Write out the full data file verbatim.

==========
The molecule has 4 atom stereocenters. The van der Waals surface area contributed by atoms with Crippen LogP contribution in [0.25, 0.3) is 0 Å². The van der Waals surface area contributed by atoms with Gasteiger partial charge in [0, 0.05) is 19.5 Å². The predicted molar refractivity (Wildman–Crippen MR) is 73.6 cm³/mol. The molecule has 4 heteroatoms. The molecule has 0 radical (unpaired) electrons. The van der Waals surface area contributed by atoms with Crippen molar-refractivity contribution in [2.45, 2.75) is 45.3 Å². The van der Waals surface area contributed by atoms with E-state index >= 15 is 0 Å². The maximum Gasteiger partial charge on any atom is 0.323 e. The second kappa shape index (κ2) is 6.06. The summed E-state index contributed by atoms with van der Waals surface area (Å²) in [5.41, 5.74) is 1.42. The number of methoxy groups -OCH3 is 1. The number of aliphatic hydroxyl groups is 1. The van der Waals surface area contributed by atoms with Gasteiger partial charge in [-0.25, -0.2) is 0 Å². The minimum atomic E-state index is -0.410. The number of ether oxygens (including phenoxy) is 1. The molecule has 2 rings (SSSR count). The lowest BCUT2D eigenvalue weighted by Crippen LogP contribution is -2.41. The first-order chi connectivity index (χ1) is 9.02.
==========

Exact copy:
The molecule has 4 atom stereocenters. The van der Waals surface area contributed by atoms with Crippen LogP contribution in [0.25, 0.3) is 0 Å². The van der Waals surface area contributed by atoms with Gasteiger partial charge in [0, 0.05) is 19.5 Å². The predicted molar refractivity (Wildman–Crippen MR) is 73.6 cm³/mol. The molecule has 4 heteroatoms. The molecule has 0 radical (unpaired) electrons. The van der Waals surface area contributed by atoms with Crippen molar-refractivity contribution in [2.45, 2.75) is 45.3 Å². The van der Waals surface area contributed by atoms with E-state index >= 15 is 0 Å². The maximum Gasteiger partial charge on any atom is 0.323 e. The second kappa shape index (κ2) is 6.06. The summed E-state index contributed by atoms with van der Waals surface area (Å²) in [5.41, 5.74) is 1.42. The number of methoxy groups -OCH3 is 1. The number of aliphatic hydroxyl groups is 1. The van der Waals surface area contributed by atoms with Gasteiger partial charge in [-0.25, -0.2) is 0 Å². The minimum atomic E-state index is -0.410. The number of ether oxygens (including phenoxy) is 1. The molecule has 2 rings (SSSR count). The lowest BCUT2D eigenvalue weighted by Crippen LogP contribution is -2.41. The first-order chi connectivity index (χ1) is 9.02.